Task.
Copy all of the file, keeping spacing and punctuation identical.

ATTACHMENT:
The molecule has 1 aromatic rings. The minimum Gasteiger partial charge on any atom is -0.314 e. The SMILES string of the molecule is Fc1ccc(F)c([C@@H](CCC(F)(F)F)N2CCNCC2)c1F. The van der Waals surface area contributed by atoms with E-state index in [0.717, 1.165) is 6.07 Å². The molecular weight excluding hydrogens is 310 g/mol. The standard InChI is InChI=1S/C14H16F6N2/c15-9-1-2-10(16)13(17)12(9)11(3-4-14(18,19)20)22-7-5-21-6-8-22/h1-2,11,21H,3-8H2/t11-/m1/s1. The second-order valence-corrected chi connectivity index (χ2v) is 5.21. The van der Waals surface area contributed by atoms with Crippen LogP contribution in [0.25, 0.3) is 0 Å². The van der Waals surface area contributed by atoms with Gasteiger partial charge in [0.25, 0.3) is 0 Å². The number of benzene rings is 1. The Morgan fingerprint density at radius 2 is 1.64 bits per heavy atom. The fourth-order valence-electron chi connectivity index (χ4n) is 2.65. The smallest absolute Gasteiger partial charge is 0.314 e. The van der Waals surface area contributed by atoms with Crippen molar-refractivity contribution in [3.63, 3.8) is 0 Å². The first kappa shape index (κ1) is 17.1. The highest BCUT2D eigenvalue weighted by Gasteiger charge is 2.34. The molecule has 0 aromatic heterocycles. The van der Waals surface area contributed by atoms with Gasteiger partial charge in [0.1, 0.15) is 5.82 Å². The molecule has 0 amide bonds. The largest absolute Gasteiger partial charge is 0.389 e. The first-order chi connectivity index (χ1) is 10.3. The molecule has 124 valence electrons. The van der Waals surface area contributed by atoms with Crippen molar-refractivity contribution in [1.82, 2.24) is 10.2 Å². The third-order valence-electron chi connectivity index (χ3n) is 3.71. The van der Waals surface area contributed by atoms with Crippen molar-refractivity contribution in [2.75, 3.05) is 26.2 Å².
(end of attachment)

The molecule has 1 aromatic rings. The minimum Gasteiger partial charge on any atom is -0.314 e. The SMILES string of the molecule is Fc1ccc(F)c([C@@H](CCC(F)(F)F)N2CCNCC2)c1F. The van der Waals surface area contributed by atoms with E-state index in [0.717, 1.165) is 6.07 Å². The molecular weight excluding hydrogens is 310 g/mol. The standard InChI is InChI=1S/C14H16F6N2/c15-9-1-2-10(16)13(17)12(9)11(3-4-14(18,19)20)22-7-5-21-6-8-22/h1-2,11,21H,3-8H2/t11-/m1/s1. The second-order valence-corrected chi connectivity index (χ2v) is 5.21. The van der Waals surface area contributed by atoms with Crippen LogP contribution in [0.25, 0.3) is 0 Å². The van der Waals surface area contributed by atoms with Gasteiger partial charge in [0.25, 0.3) is 0 Å². The number of benzene rings is 1. The Morgan fingerprint density at radius 2 is 1.64 bits per heavy atom. The fourth-order valence-electron chi connectivity index (χ4n) is 2.65. The smallest absolute Gasteiger partial charge is 0.314 e. The van der Waals surface area contributed by atoms with Crippen molar-refractivity contribution in [3.63, 3.8) is 0 Å². The first kappa shape index (κ1) is 17.1. The highest BCUT2D eigenvalue weighted by Gasteiger charge is 2.34. The molecule has 0 aromatic heterocycles. The van der Waals surface area contributed by atoms with Gasteiger partial charge in [0.1, 0.15) is 5.82 Å². The molecule has 0 amide bonds. The largest absolute Gasteiger partial charge is 0.389 e. The first-order chi connectivity index (χ1) is 10.3. The molecule has 124 valence electrons. The van der Waals surface area contributed by atoms with Crippen molar-refractivity contribution in [1.82, 2.24) is 10.2 Å². The third-order valence-electron chi connectivity index (χ3n) is 3.71. The van der Waals surface area contributed by atoms with Crippen molar-refractivity contribution in [2.75, 3.05) is 26.2 Å².